7
$\begingroup$

My stackexchange post [http://math.stackexchange.com/questions/275830/schrodinger-kernels-on-manifolds] was somewhat unsatisfactory (also because I may not have stated clear enough what my interest was). So here it goes!

Let $M$ be a compact Riemannian manifold and $\Delta$ be the Laplace-Beltrami operator. It is well-known that the solution operator to the heat equation $e^{t \Delta}$ is smoothing for $t>0$ and has a smooth integral kernel $k_t(x, y) \in C^\infty(M \times M)$. Furthermore, $k_t$ has an asymptotic expansion $$ k_t(x, y) \sim \underbrace{(4 \pi t)^{-n/2} \exp \left( -\frac{1}{4t} \mathrm{dist}(x, y)^2 \right)}_{:= e_t(x, y)} \sum_{j=0}^\infty t^j \Phi_j(x, y) $$ meaning that $$ \left| k_t(x, y) - e_t(x, y) \sum_{j=0}^N t^j \Phi_j(x, y) \right| \leq C t^{N+1}$$ uniformly in $x$ and $y$ in a neighborhood of the diagonal.

Now by by formally substituting $t \rightarrow it$, one gets the formal asymptotic series $$ e_{it}(x, y) \sum_{j=0}^\infty (it)^j \Phi_j(x, y),$$ which has the property that it formally (i.e. termwise, as asymptotic series in $t$) solves the Schrödinger equation $ \left(i \frac{\partial}{\partial t} + \Delta\right)k_t = 0.$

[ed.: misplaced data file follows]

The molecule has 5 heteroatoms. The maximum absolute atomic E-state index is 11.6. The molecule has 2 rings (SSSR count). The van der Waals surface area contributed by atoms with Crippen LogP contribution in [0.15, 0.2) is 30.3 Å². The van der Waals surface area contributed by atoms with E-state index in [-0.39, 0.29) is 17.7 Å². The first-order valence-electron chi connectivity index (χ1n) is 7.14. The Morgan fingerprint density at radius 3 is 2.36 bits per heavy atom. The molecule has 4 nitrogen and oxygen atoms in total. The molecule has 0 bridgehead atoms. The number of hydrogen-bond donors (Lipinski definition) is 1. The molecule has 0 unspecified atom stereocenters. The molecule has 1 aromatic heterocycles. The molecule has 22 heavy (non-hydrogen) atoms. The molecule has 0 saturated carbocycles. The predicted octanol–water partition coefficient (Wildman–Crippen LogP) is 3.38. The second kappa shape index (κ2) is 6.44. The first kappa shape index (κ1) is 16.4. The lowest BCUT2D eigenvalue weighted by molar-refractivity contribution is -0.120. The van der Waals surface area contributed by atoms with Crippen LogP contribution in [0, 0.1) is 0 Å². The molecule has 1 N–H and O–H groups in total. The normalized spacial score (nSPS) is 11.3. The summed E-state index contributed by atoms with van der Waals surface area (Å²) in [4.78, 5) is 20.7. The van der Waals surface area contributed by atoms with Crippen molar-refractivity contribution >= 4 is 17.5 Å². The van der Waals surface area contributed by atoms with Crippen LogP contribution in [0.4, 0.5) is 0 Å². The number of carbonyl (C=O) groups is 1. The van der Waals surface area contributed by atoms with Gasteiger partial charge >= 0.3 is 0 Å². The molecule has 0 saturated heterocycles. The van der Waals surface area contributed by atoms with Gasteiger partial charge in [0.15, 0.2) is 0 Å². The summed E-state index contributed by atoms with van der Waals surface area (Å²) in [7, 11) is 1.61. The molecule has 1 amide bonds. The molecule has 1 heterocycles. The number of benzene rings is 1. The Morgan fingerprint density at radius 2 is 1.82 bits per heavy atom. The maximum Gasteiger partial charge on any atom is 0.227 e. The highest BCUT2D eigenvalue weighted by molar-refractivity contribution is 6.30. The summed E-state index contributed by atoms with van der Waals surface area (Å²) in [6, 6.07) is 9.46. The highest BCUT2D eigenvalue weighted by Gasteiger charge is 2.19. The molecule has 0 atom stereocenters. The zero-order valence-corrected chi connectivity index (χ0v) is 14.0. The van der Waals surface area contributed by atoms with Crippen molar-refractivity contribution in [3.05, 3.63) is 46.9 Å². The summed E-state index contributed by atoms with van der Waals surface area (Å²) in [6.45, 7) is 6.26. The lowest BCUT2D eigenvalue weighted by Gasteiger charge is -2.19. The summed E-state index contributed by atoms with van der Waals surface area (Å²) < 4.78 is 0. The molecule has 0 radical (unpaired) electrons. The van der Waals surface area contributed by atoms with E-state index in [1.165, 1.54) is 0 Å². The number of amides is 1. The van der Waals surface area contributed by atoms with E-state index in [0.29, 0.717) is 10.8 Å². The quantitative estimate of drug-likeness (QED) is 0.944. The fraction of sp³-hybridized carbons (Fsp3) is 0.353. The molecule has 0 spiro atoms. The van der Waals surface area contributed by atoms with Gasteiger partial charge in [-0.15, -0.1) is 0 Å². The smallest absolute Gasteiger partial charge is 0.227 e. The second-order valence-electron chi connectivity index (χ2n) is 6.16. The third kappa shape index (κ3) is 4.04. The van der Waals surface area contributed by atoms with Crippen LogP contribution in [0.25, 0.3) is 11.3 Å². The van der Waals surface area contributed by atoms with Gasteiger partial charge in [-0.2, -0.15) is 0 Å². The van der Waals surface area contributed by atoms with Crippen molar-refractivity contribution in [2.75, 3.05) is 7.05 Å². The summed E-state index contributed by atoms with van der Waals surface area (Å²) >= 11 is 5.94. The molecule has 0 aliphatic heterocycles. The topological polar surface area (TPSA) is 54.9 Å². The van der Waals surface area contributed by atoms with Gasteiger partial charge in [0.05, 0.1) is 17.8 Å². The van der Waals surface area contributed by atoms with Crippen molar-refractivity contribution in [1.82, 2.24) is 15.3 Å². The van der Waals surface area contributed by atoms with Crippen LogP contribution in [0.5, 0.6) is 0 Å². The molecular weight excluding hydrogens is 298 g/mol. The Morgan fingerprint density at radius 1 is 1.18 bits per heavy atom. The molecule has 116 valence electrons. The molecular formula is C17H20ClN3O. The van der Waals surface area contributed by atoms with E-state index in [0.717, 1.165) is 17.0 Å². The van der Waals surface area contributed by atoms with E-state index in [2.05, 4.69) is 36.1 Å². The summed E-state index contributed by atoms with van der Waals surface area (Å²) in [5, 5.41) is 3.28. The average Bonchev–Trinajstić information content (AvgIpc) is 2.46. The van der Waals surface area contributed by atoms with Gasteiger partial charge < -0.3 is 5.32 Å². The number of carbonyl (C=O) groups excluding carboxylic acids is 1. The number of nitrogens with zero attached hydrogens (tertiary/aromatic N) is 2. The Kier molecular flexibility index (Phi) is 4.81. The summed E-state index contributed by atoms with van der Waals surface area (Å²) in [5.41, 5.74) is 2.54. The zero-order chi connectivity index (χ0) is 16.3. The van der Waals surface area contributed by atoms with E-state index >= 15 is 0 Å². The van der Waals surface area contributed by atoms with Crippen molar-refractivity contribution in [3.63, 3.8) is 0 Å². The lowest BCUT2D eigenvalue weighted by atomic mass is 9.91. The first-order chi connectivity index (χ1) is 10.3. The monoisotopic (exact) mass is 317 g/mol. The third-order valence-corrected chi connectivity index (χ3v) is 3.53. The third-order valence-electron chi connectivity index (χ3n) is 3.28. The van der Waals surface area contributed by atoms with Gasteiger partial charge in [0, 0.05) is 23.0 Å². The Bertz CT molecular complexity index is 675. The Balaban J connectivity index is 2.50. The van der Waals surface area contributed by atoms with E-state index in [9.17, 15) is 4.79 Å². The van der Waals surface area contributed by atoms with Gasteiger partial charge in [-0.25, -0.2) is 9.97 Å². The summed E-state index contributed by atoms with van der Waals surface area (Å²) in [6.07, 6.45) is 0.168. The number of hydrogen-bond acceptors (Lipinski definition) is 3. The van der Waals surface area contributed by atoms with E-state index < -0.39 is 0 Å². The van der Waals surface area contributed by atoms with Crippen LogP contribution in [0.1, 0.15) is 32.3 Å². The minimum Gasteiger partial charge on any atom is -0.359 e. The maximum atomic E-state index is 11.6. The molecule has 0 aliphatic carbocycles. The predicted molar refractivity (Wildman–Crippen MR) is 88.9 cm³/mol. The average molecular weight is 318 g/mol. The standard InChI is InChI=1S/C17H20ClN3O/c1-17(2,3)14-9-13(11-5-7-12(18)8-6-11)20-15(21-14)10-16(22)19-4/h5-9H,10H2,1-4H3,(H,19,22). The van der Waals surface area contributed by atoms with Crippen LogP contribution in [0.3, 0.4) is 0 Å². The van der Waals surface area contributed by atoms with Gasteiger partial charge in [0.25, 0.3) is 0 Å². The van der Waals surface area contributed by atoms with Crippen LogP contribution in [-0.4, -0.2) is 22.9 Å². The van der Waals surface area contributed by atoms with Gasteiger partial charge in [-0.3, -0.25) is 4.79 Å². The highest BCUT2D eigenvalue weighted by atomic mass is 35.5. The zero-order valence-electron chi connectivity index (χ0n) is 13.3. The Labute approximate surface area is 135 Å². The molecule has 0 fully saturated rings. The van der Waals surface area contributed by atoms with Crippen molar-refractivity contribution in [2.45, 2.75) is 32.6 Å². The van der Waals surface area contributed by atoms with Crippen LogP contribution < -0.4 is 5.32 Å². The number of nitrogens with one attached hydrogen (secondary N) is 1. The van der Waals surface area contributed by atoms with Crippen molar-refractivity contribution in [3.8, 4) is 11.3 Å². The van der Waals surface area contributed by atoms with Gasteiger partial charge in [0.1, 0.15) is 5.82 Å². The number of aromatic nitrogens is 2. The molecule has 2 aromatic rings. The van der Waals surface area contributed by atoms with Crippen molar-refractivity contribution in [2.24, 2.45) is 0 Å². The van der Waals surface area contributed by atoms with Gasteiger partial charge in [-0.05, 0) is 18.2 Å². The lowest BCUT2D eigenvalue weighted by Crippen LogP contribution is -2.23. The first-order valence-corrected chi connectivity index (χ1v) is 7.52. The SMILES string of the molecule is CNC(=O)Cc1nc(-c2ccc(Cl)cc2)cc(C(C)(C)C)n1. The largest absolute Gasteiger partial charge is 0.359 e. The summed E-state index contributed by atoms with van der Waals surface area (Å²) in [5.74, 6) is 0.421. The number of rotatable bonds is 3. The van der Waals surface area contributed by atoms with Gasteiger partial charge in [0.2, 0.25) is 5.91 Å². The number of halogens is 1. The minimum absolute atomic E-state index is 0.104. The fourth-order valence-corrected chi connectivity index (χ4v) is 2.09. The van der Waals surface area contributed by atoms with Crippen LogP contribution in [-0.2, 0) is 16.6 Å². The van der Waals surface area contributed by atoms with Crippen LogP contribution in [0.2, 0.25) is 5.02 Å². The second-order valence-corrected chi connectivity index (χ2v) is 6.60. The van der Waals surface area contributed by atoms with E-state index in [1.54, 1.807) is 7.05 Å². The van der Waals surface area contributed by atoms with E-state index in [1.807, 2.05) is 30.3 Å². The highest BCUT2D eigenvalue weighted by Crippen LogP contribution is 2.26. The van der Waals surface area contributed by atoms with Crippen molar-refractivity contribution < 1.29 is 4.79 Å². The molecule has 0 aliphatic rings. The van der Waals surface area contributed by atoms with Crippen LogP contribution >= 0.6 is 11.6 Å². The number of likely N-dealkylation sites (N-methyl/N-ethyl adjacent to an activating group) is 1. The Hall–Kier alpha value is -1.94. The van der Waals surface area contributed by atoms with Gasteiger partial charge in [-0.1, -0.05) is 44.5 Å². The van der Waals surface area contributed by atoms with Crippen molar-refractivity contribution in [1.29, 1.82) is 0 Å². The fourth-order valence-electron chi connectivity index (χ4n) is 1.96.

Now my question is the following: Does this asymptotic series have any relation to the solution operator $e^{it\Delta}$ of the Schrödinger equation, or to its distribution kernel?

$\endgroup$
4
$\begingroup$

In this 2006 paper you can find the long-time asymptotics of the Schrödinger kernel on Riemannian manifolds. My understanding is that the analytic continuation to imaginary time gives the correct answer provided there are no zero-energy resonant states.

$\endgroup$
3
$\begingroup$

No, in general, the expansion in small times of the heat kernel $k_t(x,y)$ does not tell much about the Schrodinger semigroup. You may think about the circle case for which the kernel of $e^{t \Delta}$ has an expansion at any order

$ k_t(x,y)=\frac{1}{\sqrt{4\pi t}} e^{-\frac{(y-x)^2}{4t}} (1 +O(t^m))$

but the Schrodinger semigroup $e^{it \Delta}$ has a rather complicated behavior. The Schrodinger kernel in that case is actually a distribution. If $t$ is a rational multiple of $2\pi$, it is a finite linear combination of delta functions which is interestingly connected to Gauss sums.

$\endgroup$

Your Answer

By clicking “Post Your Answer”, you agree to our terms of service, privacy policy and cookie policy

Not the answer you're looking for? Browse other questions tagged or ask your own question.